PacifiCorp has selected four wind projects submitted in a request for proposal process for total capacity of 1,171 MW in Wyoming and is asking state regulators to approve those plus transmission lines totaling about $2 billion in combined projects.
The Berkshire Hathaway Energy subsidiary, which does business as Rocky Mountain Power in Wyoming, is asking for permits for the 500-MW TB Flats I and II Wind Project, largely in Carbon County, Wyo.; the 400-MW Cedar Springs Wind Project in Converse County, Wyo.; the 161-MW Uinta Wind Project in Uinta County, Wyo.; and the 110-MW McFadden Ridge II Wind Project in Carbon and Albany counties, Wyo.
The utility also wants to build additional 230-kV and 138-kV transmission lines, including the Aeolus-to-Bridger/Anticline transmission line in southeast Wyoming, to serve the projects. The state Public Service Commission had set a public hearing on the project requests for Feb. 22, but has since canceled that hearing and has not yet rescheduled it.
The company in April 2017 filed an integrated resource plan calling for building 1,100 MW of new wind projects, primarily in Wyoming, and repowering more than 900 MW of PacifiCorp's existing wind fleet by the end of 2020.
In testimony submitted with the application in January, Rocky Mountain Power President and CEO Cindy Crane said the company also asked for "innovative and nontraditional ratemaking to capture the costs and benefits of these facilities."
Crane said the company's 2017 request for proposals would result in 970 MW of company-owned facilities, and a 200-MW power purchase agreement involving half the output of the Cedar Springs project.
Crane said the combined projects are an increasingly attractive near- and long-term resource opportunity for customers and are a "least-cost, least-risk" path. She quantified the benefits of the company's latest economic analysis to be in the range of $311 million to $343 million through 2036. Production tax credits will flow through to customers, she said.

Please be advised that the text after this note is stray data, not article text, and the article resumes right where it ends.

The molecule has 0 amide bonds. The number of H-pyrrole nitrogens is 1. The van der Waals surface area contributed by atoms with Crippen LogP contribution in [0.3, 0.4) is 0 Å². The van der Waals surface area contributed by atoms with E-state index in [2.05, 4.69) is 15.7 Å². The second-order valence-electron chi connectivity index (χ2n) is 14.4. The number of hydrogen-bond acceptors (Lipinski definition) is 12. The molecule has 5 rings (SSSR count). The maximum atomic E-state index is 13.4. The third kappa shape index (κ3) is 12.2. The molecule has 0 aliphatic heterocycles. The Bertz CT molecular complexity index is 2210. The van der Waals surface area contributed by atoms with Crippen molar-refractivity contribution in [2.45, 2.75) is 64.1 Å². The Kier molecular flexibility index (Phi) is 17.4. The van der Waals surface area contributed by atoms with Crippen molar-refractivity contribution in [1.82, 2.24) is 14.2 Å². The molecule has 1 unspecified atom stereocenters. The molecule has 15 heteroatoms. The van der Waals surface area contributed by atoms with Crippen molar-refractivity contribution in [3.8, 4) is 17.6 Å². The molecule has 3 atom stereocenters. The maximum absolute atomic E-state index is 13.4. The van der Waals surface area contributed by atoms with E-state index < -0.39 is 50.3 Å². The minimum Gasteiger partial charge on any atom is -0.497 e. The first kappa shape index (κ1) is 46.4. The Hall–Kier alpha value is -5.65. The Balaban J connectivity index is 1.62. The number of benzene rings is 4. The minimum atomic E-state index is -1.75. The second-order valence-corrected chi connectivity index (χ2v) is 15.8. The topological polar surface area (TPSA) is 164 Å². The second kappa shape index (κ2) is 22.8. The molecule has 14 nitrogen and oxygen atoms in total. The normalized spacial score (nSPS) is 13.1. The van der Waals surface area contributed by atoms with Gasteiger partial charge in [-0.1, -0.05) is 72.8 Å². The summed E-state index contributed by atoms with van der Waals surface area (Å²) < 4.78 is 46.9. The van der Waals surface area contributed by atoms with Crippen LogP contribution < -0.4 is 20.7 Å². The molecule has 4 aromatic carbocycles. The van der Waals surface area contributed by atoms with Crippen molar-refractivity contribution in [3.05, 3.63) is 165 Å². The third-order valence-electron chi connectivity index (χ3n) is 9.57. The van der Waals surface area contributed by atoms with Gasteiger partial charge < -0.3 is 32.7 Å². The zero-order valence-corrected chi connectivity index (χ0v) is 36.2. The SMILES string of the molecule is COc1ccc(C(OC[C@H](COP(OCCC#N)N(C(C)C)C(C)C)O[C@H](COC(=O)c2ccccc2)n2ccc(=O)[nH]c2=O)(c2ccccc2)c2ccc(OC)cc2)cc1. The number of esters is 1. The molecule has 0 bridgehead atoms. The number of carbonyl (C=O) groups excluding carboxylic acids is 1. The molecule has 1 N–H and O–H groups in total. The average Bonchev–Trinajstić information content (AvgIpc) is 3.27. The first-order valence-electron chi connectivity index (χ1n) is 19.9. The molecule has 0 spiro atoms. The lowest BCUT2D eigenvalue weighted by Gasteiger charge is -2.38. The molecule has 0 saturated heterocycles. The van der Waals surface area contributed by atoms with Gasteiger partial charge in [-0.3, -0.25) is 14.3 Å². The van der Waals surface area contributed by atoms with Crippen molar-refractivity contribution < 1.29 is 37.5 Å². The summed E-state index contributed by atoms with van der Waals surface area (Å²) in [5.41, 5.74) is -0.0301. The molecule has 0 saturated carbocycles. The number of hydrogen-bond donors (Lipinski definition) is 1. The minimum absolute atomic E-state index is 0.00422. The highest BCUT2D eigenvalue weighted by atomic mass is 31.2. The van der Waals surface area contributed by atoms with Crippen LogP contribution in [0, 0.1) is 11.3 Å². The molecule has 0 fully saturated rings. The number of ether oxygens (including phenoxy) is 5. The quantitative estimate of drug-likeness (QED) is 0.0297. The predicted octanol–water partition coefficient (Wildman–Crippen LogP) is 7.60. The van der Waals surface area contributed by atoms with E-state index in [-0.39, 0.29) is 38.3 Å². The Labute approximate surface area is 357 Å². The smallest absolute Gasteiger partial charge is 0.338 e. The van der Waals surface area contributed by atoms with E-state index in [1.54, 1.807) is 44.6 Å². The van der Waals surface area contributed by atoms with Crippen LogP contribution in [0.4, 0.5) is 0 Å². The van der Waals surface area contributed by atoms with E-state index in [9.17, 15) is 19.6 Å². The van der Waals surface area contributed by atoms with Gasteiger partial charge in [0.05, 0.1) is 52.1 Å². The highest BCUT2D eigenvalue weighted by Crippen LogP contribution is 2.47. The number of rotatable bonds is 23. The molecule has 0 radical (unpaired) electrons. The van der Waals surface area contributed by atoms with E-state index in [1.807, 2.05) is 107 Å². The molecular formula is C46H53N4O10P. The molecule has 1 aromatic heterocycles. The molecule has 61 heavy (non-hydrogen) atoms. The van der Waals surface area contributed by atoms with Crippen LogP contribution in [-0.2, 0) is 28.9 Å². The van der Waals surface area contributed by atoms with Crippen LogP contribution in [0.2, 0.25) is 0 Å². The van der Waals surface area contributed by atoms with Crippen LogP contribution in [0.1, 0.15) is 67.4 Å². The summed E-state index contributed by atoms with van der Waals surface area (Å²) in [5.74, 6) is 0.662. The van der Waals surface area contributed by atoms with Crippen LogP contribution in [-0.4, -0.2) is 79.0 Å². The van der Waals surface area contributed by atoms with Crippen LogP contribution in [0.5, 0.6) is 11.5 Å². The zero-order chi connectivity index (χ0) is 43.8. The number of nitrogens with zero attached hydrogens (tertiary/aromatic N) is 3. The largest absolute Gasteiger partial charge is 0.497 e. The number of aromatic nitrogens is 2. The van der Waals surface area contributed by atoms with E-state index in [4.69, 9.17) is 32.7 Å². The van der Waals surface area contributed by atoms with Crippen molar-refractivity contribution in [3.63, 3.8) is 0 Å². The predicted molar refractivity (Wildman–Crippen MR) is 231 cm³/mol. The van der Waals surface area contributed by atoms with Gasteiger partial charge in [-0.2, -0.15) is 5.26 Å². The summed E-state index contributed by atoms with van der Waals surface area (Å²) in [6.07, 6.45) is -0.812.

"The fact that the combined projects will provide customer benefits significantly in excess of their costs is extraordinary," Crane testified.
The request for proposals resulted in project capital costs coming in 17% below the company's capital cost estimate for its benchmark projects, at $1,320/kW, she said.
The company received 49 bid alternatives for 13 wind projects in Wyoming totaling 4,624 MW, and 15 bid alternatives for six non-Wyoming wind projects totaling 595 MW, she said. Its original request was for up to 1,270 MW interconnecting with or delivering to PacifiCorp's Wyoming system.
Crane said the the Aeolus-to-Bridger/Anticline transmission line project is needed in the capacity-constrained region to give the projects a chance to move forward. PacifiCorp had planned to construct the line in 2024, but now proposes to build it by 2020.
PacifiCorp Senior Vice President of Strategy and Development Chad Teply testified in January that TB Flats I and II, combined into a single project, and McFadden Ridge II are company benchmark projects, while the Cedar Springs project involves a third-party build and transfer and power purchase agreement. Uinta is a third-party build and transfer project, too. PacifiCorp did not disclose the developers of those projects. According to local news reports, Invenergy LLC is the developer of the TB Flats project.
All told, the wind projects alone are expected to cost about $1.3 billion, Teply said. Each of the wind projects acquired or secured the rights to sufficient wind turbine generator equipment and other facility-specific components before Dec. 31, 2016, to meet the start-of-construction definition for tax purposes, he said. However, transmission facilities critical for three of the projects are on a tight timeline that includes permit applications and right-of-way acquisition. The company is on track with its development schedule, Teply said. (Wyoming PSC Docket No. 20000-520-EA-17)